After an 0-for-4 performance today in the final game of the 2020 season against the first-place Minnesota Twins, Royals shortstop Adalberto Mondesi is currently sitting at a .220/.243/.290 slash with a wRC+ of 43 for the year in 28 games and 103 plate appearances. Considering he’s in his fifth season at the Major League level, and has 277 games and 1,046 plate appearances under his belt, it may be safe to say that this start to the 2020 season has been the toughest stretch of his baseball career. After recently turning 25-years-old almost a month ago, there were high hopes among Royals fans that Mondesi, a former top prospect in the Royals system, and the son of former Major Leaguer Raul Mondesi, would finally take the leap this year and become one of the Royals’ best overall players, and perhaps become one of the better shortstops in the American League. Unfortunately, that has been far from the case, as Mondesi’s .239 wOBA is not only the fifth-worst on the team and ranks in the bottom 9 percent of the league, but his -0.1 WAR is also fourth-worst of all Royals with 10 or more plate appearances.
And if that is not bad enough, Mondesi has failed to make a dent in the rankings of the top shortstops in the American League. He currently ranks 13th of 14 AL shortstops who have accumulated 70 or more plate appearances this season in terms of WAR (he is only above Elvis Andrus of the Rangers, who is posting a -0.5 WAR). His wRC+ is also second-worst of AL shortstops, nearly 14 points behind the third-worst shortstop in terms of wRC+, Detroit’s Niko Goodrum. In fact, if Royals fans look at other shortstops in the AL Central, here’s what other rivals are producing at the shortstop position:
- Tim Anderson of the White Sox: 200 wRC+, 1.3 WAR in 80 plate appearances.
- Jorge Polanco of the Twins: 91 wRC+, 0.5 WAR in 112 plate appearances.
- Francisco Lindor of the Indians: 91 wRC+, 0.4 WAR in 120 plate appearances.
- Niko Goodrum of the Tigers: 61 wRC+, 0.0 WAR in 96 plate appearances.
As evidenced in the list above, Mondesi has been the AL Central’s worst shortstop and by a considerable margin. And that’s a shame, considering Mondesi’s glove and speed have been among MLB’s elite since 2018, as his 81 stolen bases since 2018 lead all AL shortstops over that span. However, Mondesi’s lackluster plate discipline and inability to make consistent contact at the plate, have only amplified his struggles from last season. All this also has Royals fans concerned, as well as frustrated in some circles, about his projection beyond this season. After all, with Bobby Witt, Jr. waiting in the wings and becoming a folk legend of sorts at the alternate site in Wyandotte County, it seems like the pressure to perform for Mondesi is only heightening.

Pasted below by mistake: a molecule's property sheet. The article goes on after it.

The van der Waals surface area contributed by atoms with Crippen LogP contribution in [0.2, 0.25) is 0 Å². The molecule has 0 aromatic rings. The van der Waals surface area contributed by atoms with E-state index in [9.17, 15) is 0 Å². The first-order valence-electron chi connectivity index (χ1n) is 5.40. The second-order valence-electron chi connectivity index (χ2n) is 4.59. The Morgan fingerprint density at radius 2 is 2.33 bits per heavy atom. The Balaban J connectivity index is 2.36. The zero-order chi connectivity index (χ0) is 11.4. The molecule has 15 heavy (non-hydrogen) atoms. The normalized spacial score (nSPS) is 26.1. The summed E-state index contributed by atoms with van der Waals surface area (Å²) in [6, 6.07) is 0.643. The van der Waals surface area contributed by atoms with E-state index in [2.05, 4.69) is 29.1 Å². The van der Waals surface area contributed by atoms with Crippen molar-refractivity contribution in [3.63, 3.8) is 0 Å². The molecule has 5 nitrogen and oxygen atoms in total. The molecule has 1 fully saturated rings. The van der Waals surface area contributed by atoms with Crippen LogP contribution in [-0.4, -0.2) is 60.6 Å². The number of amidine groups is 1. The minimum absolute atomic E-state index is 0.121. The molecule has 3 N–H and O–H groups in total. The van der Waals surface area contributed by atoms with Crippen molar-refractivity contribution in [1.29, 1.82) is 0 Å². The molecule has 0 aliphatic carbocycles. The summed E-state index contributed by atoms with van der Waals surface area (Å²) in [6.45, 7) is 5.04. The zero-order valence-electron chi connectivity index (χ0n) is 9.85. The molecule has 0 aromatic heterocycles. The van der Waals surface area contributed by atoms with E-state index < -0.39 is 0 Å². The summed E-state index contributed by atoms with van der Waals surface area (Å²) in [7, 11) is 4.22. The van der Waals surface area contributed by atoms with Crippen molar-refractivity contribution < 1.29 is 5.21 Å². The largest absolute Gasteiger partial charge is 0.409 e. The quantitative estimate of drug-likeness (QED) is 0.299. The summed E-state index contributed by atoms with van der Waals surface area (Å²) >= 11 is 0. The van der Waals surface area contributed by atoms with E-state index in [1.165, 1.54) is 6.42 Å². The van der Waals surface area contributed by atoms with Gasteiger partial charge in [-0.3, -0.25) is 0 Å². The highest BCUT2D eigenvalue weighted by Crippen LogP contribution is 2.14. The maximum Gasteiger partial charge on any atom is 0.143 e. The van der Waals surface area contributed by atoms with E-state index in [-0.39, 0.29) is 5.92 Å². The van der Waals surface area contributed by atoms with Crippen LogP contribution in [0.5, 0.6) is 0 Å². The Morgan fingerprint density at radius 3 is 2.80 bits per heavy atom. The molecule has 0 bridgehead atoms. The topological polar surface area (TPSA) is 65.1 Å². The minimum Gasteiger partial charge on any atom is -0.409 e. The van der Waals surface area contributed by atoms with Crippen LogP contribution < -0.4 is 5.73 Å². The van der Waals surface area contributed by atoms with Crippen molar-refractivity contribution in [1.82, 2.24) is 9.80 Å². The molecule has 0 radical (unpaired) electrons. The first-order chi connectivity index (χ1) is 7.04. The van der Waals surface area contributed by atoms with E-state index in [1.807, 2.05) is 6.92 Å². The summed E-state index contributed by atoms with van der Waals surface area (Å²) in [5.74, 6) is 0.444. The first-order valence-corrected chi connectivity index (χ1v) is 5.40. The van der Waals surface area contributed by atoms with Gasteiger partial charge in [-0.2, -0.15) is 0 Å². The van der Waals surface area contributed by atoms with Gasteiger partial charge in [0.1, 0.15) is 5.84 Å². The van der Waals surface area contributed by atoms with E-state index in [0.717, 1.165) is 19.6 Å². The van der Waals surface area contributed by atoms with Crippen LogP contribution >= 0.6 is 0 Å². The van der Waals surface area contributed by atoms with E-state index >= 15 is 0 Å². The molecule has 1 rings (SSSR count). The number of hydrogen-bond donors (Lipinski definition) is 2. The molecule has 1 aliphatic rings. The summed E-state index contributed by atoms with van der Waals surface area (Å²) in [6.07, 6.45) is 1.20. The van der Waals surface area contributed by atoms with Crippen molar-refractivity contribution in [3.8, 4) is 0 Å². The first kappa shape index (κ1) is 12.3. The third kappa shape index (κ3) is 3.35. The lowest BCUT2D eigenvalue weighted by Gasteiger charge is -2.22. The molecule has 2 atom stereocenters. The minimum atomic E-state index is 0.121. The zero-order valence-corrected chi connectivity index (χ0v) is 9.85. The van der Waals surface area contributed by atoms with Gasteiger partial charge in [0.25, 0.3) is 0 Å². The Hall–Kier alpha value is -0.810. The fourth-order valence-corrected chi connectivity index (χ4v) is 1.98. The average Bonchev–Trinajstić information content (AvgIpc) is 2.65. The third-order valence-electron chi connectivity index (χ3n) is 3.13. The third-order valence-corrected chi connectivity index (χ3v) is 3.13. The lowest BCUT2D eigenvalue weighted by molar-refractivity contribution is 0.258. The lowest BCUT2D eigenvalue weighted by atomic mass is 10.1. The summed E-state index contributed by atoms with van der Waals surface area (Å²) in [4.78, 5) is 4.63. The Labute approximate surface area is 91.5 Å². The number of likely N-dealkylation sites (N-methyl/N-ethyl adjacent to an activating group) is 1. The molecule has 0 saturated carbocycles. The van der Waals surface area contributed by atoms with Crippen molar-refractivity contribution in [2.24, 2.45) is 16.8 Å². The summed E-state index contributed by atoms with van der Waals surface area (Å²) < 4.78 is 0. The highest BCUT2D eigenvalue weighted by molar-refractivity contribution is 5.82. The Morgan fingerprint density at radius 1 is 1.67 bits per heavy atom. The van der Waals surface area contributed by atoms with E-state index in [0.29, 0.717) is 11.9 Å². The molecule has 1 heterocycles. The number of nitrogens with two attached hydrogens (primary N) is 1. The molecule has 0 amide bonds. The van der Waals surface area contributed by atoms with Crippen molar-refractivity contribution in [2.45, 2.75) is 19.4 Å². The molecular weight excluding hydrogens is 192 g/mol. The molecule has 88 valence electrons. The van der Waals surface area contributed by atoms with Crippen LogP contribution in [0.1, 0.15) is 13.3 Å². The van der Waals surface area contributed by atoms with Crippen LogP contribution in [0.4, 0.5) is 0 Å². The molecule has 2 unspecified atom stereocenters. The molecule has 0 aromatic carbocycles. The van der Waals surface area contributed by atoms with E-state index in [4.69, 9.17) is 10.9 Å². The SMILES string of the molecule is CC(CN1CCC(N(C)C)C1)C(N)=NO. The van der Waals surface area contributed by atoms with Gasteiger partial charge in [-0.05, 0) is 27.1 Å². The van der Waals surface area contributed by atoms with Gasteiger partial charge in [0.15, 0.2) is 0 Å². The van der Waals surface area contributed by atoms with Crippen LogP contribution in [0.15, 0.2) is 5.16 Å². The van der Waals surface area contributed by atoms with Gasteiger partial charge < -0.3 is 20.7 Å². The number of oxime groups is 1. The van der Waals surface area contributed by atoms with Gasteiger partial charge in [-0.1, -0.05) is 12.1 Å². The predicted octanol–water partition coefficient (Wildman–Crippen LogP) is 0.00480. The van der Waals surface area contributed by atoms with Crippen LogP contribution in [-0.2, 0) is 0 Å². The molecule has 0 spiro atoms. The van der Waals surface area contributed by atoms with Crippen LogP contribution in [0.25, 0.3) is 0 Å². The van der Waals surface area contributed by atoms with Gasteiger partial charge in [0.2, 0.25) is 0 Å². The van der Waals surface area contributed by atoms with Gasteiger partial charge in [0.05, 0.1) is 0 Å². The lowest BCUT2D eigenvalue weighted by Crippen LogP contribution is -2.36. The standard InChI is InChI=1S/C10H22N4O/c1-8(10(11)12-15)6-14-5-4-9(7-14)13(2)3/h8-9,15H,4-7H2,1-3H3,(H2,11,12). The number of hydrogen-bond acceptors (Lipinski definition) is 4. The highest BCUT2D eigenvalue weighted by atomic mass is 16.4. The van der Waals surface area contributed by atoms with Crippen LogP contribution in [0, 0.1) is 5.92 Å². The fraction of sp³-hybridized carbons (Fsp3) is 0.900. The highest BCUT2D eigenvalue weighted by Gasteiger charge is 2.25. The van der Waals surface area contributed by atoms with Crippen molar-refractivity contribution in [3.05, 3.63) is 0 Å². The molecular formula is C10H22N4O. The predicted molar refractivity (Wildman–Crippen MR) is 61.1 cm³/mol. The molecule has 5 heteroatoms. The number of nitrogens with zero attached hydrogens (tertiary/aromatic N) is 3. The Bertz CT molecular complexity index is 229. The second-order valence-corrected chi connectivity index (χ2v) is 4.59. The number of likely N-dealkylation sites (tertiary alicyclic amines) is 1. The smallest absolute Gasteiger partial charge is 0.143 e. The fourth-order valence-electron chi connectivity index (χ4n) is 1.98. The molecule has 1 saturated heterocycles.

At the beginning of the season, it seemed like the Royals and Dayton Moore would be talking about an extension by the conclusion of the 2020 campaign. Now, it seems like his future may be in doubt, especially if he does not turn it around at the plate in some way, shape, or form over the second half of this 60-game slate.
And thus…Royals fans are probably asking themselves this question:
What should we think about the outlook for Adalberto Mondesi in Kansas City beyond this year?
For Royals fans, Mondesi and his struggles present a difficult dilemma. Yes, Royals are frustrated by Mondesi’s lack of production, which was on full display in Sunday’s contest, as he struck out with the bases loaded in the seventh inning of a close game. However, it is easy to forget that Mondesi has been through a lot, not just on the field, but off the diamond as well over the past couple of seasons, as highlighted in this Tweet below:
After reading the shared Bleacher Report article, it’s easy to feel pretty lousy in retrospect when seeing all the Mondesi vitriol that circulates on social media, especially after games like today. Not only did Mondesi struggle through various injuries that cut his season short a year ago, but he has also experienced the loss of his close friend, Yordano Ventura, and the legal issues of his former MLB player father. Trying to adjust to the grind of being a Major League players at one of baseball’s most important positions is one thing. However, to do it with all that other stuff going on, while still being a young player, is a whole different feat all together.
In addition, the Royals did no favors with Mondesi in terms of his player development in the Minors. The Royals promoted him as a 19-year-old to Double-A Northwest Arkansas in 2014 even though he only hit .211 with a .610 OPS in 472 plate appearances in High-A Wilmington in 2013. As expected, Mondesi struggled with the Naturals that season, as he posted a .243 average and .651 OPS in only 81 games and 338 plate appearances. Despite those struggles, that did not prevent the Royals from promoting him to their postseason roster in 2015, and eventually to the Royals active roster in 2016. And while he improved in repeating in Double-A (.779 OPS) and in a short stint in Omaha (.863 OPS in 14 games) in 2016, he failed to do much with the Royals that season (.512 OPS in 47 games).
After 2016, Mondesi only played in 85 games in Omaha in 2017 (where he posted a .305 average and .879 OPS) and 29 games in 2018 with the Storm Chasers in an abbreviated stint (29 games; .786 OPS). And that has been the course of Mondesi’ “Minor League” development: a .713 OPS in 543 games and 2,345 plate appearances over eight seasons (remember, he debuted in Idaho Falls as a 16-year-old).